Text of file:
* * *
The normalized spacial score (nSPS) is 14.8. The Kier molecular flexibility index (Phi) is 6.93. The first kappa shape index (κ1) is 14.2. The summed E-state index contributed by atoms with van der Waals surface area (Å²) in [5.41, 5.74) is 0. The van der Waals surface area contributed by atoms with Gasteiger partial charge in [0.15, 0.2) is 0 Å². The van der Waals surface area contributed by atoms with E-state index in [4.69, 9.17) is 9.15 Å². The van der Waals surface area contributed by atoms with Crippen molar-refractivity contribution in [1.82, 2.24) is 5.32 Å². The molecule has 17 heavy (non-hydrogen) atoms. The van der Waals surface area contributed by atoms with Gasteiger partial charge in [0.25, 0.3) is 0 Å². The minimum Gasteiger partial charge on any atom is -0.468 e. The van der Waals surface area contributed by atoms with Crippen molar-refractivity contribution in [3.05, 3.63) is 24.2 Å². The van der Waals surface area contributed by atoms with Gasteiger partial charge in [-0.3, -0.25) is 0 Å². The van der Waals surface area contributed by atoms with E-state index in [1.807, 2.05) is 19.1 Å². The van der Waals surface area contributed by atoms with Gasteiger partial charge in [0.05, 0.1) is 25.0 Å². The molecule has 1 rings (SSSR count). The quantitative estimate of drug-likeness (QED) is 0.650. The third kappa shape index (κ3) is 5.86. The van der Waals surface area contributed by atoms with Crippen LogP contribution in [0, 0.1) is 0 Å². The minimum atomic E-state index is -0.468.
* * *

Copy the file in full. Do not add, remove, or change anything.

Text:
The normalized spacial score (nSPS) is 14.8. The Kier molecular flexibility index (Phi) is 6.93. The first kappa shape index (κ1) is 14.2. The summed E-state index contributed by atoms with van der Waals surface area (Å²) in [5.41, 5.74) is 0. The van der Waals surface area contributed by atoms with Gasteiger partial charge in [0.15, 0.2) is 0 Å². The van der Waals surface area contributed by atoms with E-state index in [4.69, 9.17) is 9.15 Å². The van der Waals surface area contributed by atoms with Crippen molar-refractivity contribution in [1.82, 2.24) is 5.32 Å². The molecule has 17 heavy (non-hydrogen) atoms. The van der Waals surface area contributed by atoms with Gasteiger partial charge in [0.25, 0.3) is 0 Å². The minimum Gasteiger partial charge on any atom is -0.468 e. The van der Waals surface area contributed by atoms with Crippen molar-refractivity contribution in [3.05, 3.63) is 24.2 Å². The van der Waals surface area contributed by atoms with Gasteiger partial charge in [-0.3, -0.25) is 0 Å². The van der Waals surface area contributed by atoms with E-state index in [1.807, 2.05) is 19.1 Å². The van der Waals surface area contributed by atoms with Gasteiger partial charge in [0.05, 0.1) is 25.0 Å². The molecule has 1 rings (SSSR count). The quantitative estimate of drug-likeness (QED) is 0.650. The third kappa shape index (κ3) is 5.86. The van der Waals surface area contributed by atoms with Crippen LogP contribution in [0, 0.1) is 0 Å². The minimum atomic E-state index is -0.468.